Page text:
Joe Friel literally wrote the book on triathlon, The Triathlete’s Training Bible, among many others. He has a master’s degree in exercise science, has coached an Olympic triathlete, and founded TrainingPeaks.
Let’s find out his take on training, coaching, and nutrition. Joe tells us what he thinks the faddiest or most useless tri products are, and gives us maybe the biggest Ironman hack ever.
Joe, you are widely regarded as one of the pre-eminent triathlon training experts. How did you reach this level of expertise? What brought you there?
Joe: Thanks, very kind of you. As a runner I fell in love with tri back in the early 1980s. My master’s degree was in exercise science which I had gotten so I could learn how to run faster. I was simply in love with the sport and curious. After moving over to tri the love and curiosity didn’t stop. It only increased because there was so much to learn about this new sport. That love and curiosity about performance continue to this day.
As a coach, what are a few things you would like every one of your athletes to know, follow, or be more conscious of?
Joe: Getting the balance between stress (both physical and mental) and rest right. Most all athletes have a significant imbalance between these with a much greater emphasis on stress and much too little on rest. My biggest challenge in coaching has always been to get the athlete’s lifestyle right so that they can get adequate rest – and especially sleep. Most get too little.
What is the one mistake you see coached athletes making time and time again?
Joe: Same as above – not enough sleep due to too much stuff in their lives. For very high goals in sport one can only have 3 things in their lives – family, career, and training. Adding a 4th reduces the likelihood of achieving the high goal considerably.
Are there any technological advancements you see on the horizon that look promising? For example, ways of measuring recovery better, advanced swimming data/screens/devices, or even power for running, which I know you’re an advocate of but I still don’t see many people using?
Joe: In keeping with the theme above, we are getting closer to being able to measure total lifestyle stress and the many parameters of rest/sleep. As this becomes more refined we’ll be able to quantify stress and rest much more accurately. Right now it’s pretty much a guessing game.
What do you think some of the faddiest or even useless triathlon trends are (or have been)?
Joe: Compression socks, race day nutrition products, race hydration products (neither of these last two is that complex).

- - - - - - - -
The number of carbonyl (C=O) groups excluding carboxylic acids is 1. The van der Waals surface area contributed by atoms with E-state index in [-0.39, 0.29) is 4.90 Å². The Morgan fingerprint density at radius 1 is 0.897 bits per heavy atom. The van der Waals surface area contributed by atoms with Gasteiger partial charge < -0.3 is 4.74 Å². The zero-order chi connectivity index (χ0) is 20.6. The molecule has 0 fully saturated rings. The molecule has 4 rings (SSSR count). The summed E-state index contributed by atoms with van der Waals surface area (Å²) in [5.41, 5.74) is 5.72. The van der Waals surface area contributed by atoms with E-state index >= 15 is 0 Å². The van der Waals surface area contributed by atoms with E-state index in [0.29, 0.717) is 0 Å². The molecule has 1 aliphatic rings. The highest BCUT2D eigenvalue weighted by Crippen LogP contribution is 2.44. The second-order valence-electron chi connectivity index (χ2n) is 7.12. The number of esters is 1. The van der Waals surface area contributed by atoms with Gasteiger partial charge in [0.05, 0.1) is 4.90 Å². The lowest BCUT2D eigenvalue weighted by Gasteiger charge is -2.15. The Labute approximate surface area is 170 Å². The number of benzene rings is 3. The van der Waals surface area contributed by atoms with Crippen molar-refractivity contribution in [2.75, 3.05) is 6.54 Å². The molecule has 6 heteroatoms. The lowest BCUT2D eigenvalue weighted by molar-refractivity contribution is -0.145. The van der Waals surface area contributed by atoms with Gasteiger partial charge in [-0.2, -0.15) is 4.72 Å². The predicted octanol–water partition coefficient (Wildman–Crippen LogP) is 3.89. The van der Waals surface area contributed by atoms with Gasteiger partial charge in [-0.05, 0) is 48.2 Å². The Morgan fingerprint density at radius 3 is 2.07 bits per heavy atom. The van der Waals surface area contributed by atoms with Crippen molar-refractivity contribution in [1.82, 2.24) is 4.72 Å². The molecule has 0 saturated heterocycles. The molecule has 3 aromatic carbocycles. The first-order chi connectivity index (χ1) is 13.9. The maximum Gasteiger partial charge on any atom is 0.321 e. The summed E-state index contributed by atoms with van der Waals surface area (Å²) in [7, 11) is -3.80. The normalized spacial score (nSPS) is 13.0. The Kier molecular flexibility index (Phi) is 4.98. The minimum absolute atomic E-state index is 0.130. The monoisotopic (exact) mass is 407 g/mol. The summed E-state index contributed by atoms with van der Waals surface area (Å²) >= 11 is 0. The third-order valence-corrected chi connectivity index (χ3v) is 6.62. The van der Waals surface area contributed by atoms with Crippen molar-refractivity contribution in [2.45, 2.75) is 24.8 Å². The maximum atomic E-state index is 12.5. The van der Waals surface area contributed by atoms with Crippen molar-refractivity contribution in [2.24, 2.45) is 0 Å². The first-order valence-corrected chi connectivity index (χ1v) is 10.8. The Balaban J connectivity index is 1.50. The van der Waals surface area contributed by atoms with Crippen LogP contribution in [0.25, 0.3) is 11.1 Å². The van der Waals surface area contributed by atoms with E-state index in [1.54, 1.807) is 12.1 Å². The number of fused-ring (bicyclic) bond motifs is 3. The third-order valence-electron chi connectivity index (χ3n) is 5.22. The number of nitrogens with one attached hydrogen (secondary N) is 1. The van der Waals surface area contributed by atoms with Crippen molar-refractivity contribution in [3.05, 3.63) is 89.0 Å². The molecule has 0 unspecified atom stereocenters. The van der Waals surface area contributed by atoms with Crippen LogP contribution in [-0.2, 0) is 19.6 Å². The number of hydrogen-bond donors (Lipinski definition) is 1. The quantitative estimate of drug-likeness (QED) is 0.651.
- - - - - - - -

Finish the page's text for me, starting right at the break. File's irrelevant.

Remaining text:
Could you please elaborate on what you mean by those? It sounds like you mean gels and isotonic drinks.
Joe: Athletes, especially Ironman athletes, are deluged with nutritional and hydration product marketing. We’ve been taught to believe that these are very complex topics that require expensive solutions. In my opinion, most of what athletes consume during a race has little benefit, if any, beyond what they could have purchased at the local grocery store.
And it costs a hell of a lot more when it’s promoted as necessary for high performance. Athletes, of course, buy it because they are always looking for anything that will boost performance – regardless of cost.
What advice would you give to decent age-groupers who are struggling to make it to Kona?
Joe: Hire a smart and experienced coach. Most athletes don’t have a good grasp of how to manage training.
What simple Ironman hacks can you give our readers?
Joe: The key to the race is the bike segment as it’s about half of the race. If one screws up either the intensity or the “pacing” on the bike they will have a poor run regardless of how good of a runner they are.
The key to getting the bike right is understanding Intensity Factor and Variability Index. Both require a power meter. They aren’t complicated, although they sound like they are. Once these are understood and mastered in training then having one’s best possible race becomes relatively easy.
Right, so IF and VI. But do you have any quick, short ideas for free speed or simple hacks like ‘get the tires with the lowest rolling resistance’ or ‘draft in the swim’?
Joe: Anything else I’d suggest, such as you just did, would be a 1% (at best) performance enhancer. What I mentioned are 80% performance enhancers. Violate those and it really doesn’t make any difference about anything else you may have done regarding tires, etc.
Those two are the keys to a good bike and run and, therefore, a good race. When I coach someone for an IM (or 70.3) that’s the focus of training. They spend weeks learning how to master those two. If the athlete masters these then he/she will have the best possible race – regardless of which tires they may have used.